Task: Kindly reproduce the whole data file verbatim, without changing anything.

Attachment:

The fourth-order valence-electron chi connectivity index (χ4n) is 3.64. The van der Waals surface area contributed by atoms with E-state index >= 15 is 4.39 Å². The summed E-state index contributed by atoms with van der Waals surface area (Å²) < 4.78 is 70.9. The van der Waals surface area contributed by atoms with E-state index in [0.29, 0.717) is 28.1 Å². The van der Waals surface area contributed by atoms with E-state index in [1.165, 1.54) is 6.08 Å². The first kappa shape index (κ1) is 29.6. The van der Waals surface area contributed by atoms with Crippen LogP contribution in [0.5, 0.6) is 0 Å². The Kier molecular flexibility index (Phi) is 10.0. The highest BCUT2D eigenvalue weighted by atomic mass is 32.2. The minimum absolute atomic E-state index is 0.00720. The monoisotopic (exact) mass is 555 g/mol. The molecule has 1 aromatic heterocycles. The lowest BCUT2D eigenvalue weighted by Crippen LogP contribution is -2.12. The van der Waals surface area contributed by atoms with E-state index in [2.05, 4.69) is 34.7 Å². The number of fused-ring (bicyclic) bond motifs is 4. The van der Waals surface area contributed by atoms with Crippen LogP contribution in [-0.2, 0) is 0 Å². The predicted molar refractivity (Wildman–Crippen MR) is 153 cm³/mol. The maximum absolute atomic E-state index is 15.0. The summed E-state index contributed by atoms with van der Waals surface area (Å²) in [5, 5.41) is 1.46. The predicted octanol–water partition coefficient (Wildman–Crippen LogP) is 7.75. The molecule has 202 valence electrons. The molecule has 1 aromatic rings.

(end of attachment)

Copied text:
The fourth-order valence-electron chi connectivity index (χ4n) is 3.64. The van der Waals surface area contributed by atoms with E-state index >= 15 is 4.39 Å². The summed E-state index contributed by atoms with van der Waals surface area (Å²) < 4.78 is 70.9. The van der Waals surface area contributed by atoms with E-state index in [0.29, 0.717) is 28.1 Å². The van der Waals surface area contributed by atoms with E-state index in [1.165, 1.54) is 6.08 Å². The first kappa shape index (κ1) is 29.6. The van der Waals surface area contributed by atoms with Crippen LogP contribution in [0.5, 0.6) is 0 Å². The Kier molecular flexibility index (Phi) is 10.0. The highest BCUT2D eigenvalue weighted by atomic mass is 32.2. The minimum absolute atomic E-state index is 0.00720. The monoisotopic (exact) mass is 555 g/mol. The molecule has 1 aromatic heterocycles. The lowest BCUT2D eigenvalue weighted by Crippen LogP contribution is -2.12. The van der Waals surface area contributed by atoms with E-state index in [2.05, 4.69) is 34.7 Å². The number of fused-ring (bicyclic) bond motifs is 4. The van der Waals surface area contributed by atoms with Crippen LogP contribution in [-0.2, 0) is 0 Å². The predicted molar refractivity (Wildman–Crippen MR) is 153 cm³/mol. The maximum absolute atomic E-state index is 15.0. The summed E-state index contributed by atoms with van der Waals surface area (Å²) in [5, 5.41) is 1.46. The predicted octanol–water partition coefficient (Wildman–Crippen LogP) is 7.75. The molecule has 202 valence electrons. The molecule has 1 aromatic rings.